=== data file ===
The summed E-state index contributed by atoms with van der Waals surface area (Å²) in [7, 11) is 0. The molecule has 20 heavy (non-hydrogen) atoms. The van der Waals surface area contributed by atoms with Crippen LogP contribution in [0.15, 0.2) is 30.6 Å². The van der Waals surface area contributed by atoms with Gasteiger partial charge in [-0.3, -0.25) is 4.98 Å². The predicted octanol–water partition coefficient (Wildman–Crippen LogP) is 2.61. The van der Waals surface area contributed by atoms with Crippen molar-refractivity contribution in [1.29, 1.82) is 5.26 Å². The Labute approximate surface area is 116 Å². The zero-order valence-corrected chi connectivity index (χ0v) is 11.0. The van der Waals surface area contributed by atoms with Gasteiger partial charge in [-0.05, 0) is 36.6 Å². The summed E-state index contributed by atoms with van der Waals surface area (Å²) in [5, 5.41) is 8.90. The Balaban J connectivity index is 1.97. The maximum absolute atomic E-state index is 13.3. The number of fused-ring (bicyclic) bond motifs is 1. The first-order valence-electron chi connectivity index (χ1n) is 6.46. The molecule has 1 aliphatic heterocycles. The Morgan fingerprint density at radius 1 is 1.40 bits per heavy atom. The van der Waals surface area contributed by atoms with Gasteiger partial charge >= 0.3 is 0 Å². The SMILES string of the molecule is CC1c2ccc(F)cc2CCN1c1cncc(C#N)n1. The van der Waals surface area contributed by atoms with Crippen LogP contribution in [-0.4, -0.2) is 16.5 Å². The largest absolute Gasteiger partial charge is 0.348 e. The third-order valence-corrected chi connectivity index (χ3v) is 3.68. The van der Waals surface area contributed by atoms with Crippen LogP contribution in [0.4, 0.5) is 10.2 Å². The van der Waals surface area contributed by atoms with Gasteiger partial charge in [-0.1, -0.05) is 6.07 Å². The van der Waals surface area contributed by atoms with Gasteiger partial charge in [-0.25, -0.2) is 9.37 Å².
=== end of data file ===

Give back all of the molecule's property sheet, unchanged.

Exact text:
The summed E-state index contributed by atoms with van der Waals surface area (Å²) in [7, 11) is 0. The molecule has 20 heavy (non-hydrogen) atoms. The van der Waals surface area contributed by atoms with Crippen LogP contribution in [0.15, 0.2) is 30.6 Å². The van der Waals surface area contributed by atoms with Gasteiger partial charge in [-0.3, -0.25) is 4.98 Å². The predicted octanol–water partition coefficient (Wildman–Crippen LogP) is 2.61. The van der Waals surface area contributed by atoms with Crippen molar-refractivity contribution in [1.29, 1.82) is 5.26 Å². The Labute approximate surface area is 116 Å². The zero-order valence-corrected chi connectivity index (χ0v) is 11.0. The van der Waals surface area contributed by atoms with Gasteiger partial charge in [-0.05, 0) is 36.6 Å². The summed E-state index contributed by atoms with van der Waals surface area (Å²) in [5, 5.41) is 8.90. The Balaban J connectivity index is 1.97. The maximum absolute atomic E-state index is 13.3. The number of fused-ring (bicyclic) bond motifs is 1. The first-order valence-electron chi connectivity index (χ1n) is 6.46. The molecule has 1 aliphatic heterocycles. The Morgan fingerprint density at radius 1 is 1.40 bits per heavy atom. The van der Waals surface area contributed by atoms with Gasteiger partial charge >= 0.3 is 0 Å². The SMILES string of the molecule is CC1c2ccc(F)cc2CCN1c1cncc(C#N)n1. The van der Waals surface area contributed by atoms with Crippen LogP contribution in [-0.4, -0.2) is 16.5 Å². The largest absolute Gasteiger partial charge is 0.348 e. The third-order valence-corrected chi connectivity index (χ3v) is 3.68. The van der Waals surface area contributed by atoms with Crippen LogP contribution in [0.4, 0.5) is 10.2 Å². The van der Waals surface area contributed by atoms with Gasteiger partial charge in [-0.1, -0.05) is 6.07 Å². The van der Waals surface area contributed by atoms with Gasteiger partial charge in [-0.25, -0.2) is 9.37 Å².